|Publication number||US4711466 A|
|Application number||US 06/879,413|
|Publication date||Dec 8, 1987|
|Filing date||Jun 27, 1986|
|Priority date||Jun 27, 1986|
|Also published as||DE3742278A1, DE8717582U1|
|Publication number||06879413, 879413, US 4711466 A, US 4711466A, US-A-4711466, US4711466 A, US4711466A|
|Inventors||Allen K. Breed|
|Original Assignee||Breed Corporation|
|Export Citation||BiBTeX, EndNote, RefMan|
|Patent Citations (4), Referenced by (46), Classifications (9), Legal Events (12)|
|External Links: USPTO, USPTO Assignment, Espacenet|
Field of the Invention
The invention relates to a novel method for initiating a gas generator in an air bag. More particularly the invention relates to a novel method of initiating a gas generator in an air bag from an external sensor.
Brief Description of the Prior Art
Gas generators for air bags are pressure vessels. One problem encountered in building gas generators with the sensor inside relates to the strength of the gas generator. The gas generator must be designed to contain more than a thousand pounds per square inch of pressure.
When the sensor is placed inside the gas generator, it is difficult to support the top and bottom of the gas generator except at the circumference. If the gas generator could be supported near its center then the thickness of the components would decrease and thus the weight of the entire inflator would be less.
The strength of the gas generator becomes even more critical when designing radial flow passenger side inflators which are typically at least twice the size of the driver side inflator. In designing passenger side inflators for compact and subcompact automobiles, space limitations preclude using inflators with increased length. Thus the diamters must be increased, and the top and bottom halves of the inflator must be made considerably stronger. As a result the inflator becomes significantly heavier and more expensive.
The latest concept in designing around this weight problem is to make the inflator in the form of a toroid and to place the sensor in the center of the toroid, outside the gas generator. The problem associated with this design is how to transmit the output from the sensor/initiator to the inflator.
Present toroid designs have shortcomings. They require a hole or passage for the output of the primer to initiate the gas generator which allows gas to escape from the inflator into the sensor housing. This requires the sensor housing to be constructed to withstand the pressures created by the inflator during operation.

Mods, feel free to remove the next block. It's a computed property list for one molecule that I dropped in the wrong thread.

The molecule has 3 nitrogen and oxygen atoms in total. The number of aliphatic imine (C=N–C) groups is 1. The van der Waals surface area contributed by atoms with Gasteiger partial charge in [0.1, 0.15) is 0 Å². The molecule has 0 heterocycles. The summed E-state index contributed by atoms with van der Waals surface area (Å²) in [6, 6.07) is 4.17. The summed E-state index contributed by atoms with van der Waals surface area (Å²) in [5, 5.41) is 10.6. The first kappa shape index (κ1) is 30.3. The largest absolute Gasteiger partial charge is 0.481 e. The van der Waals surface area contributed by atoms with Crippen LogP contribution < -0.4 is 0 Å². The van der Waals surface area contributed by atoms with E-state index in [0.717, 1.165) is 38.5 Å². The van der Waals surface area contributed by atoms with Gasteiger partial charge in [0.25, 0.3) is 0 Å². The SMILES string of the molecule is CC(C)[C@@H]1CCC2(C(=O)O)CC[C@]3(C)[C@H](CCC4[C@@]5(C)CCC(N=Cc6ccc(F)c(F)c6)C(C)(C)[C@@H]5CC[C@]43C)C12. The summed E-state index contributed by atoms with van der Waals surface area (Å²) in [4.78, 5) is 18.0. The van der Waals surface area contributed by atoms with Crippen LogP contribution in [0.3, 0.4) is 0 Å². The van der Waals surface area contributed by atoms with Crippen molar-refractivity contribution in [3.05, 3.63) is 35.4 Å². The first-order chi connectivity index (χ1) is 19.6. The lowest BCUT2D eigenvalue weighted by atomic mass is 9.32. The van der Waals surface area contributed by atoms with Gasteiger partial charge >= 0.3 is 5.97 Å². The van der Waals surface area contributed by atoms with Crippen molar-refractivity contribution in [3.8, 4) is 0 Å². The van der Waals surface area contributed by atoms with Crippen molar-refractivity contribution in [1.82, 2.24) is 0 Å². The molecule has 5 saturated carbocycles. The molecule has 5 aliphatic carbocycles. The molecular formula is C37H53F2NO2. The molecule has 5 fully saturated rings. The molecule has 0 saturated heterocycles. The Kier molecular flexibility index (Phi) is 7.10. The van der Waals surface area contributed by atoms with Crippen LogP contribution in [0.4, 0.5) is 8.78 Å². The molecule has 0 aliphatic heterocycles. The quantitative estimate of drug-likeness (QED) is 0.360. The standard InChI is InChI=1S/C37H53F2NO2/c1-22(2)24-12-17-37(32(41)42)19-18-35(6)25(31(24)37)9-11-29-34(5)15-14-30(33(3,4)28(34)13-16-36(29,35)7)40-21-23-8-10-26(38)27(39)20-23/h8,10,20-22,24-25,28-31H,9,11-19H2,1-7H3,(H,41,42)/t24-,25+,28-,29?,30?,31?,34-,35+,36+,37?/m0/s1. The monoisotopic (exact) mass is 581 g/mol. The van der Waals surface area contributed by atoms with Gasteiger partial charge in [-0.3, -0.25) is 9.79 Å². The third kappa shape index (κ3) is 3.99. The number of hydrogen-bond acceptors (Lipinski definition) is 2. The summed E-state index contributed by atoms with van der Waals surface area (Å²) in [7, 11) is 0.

Another toroidal design uses firing pins which impact stab primers which are embedded in the wall of the gas generator. This design also creates a hole in the inflator wall through which gases from the inflator can escape.
The present invention is a method of initiating gas generation in an airbag inflator for a vehicle from an external sensor which does not require a passage for the output of the sensor to initiate the gas generation. A sensor activates a percussion primer located in a gas generating pressure vessel when the vehicle is in a crash requiring an airbag, without a passage for gas to escape from the gas generator back towards the sensor.
An object of the invention is to provide a method of initiating gas generation which does not require the sensor housing to be constructed to withstand the pressures created by the inflator during operation. As such the sensor can be housed in an inexpensive light weight container.
Another object of the invention is to provide a lightweight gas generating pressure vessel for a passenger side airbag which is relatively inexpensive to manufacture.
Another object of this invention is to provide a construction whereby the sensor is outside of the inflator but axially symmetric with it.
FIG. 1 is a view of the sensor and a gas generator before they are attached for operation. A cutaway reveals the toroid shape of the gas generator and its interior.
FIG. 2 is a cutaway revealing the sensor/initiator attached to the gas generator.
Referring now to the drawings the inflator 20 is composed of a toroid shaped gas generator 30 and a sensor 50. The sensor 50 is placed in the center of the toroid gas generator outside the gas generator housing.
The gas generator 30 has a lower cup shaped portion 32 and an upper cap 31 which fit together to form a hollow toroid shaped housing. The wall of the upper portion 31 contains a number (usually two) of symmetrically located orifices 33 for receiving percussion primers.
The sensor 50 attaches to the gas generator 30 by a centrally located bolt 51 which passes through an orifice 52 in the gas generator and is bolted into position. The sensor contains firing pins 53 aligned to detonate stab primers 54 which are aligned with the percussion primers 55. The sensor 50 is securely bolted to the gas generator 30. Flange 56 acts to seal the gas generator's chamber so that the gas generated at several thousand pounds per square inch, cannot escape back into the sensor.
In some application, the firing pins could impact the percussion primers directly. In the preferred embodiment shown here, however, the firing pins impact stab primers, which in turn set off the percussion primers. Stab primers require considerably less energy for initiation than do percussion primers. In general, the amount of energy required to initiate a primer determines the force exerted by the firing pin spring. The higher the energy requried, the stronger the spring must be. As the firing pin spring gets stronger, however, the friction which must be overcome by the releasing mechanism also increases and consequently, the sensing mass in the sensor must increase. Since it is highly desirable to keep the size and weight of the airbag system to a minimum, it is preferable to use low energy stab primers. These primers could not be placed in the inflator wall, however, since, when the primer is initiated, gas flows out both ends of the primer creating a hole through which the inflator gases could later flow.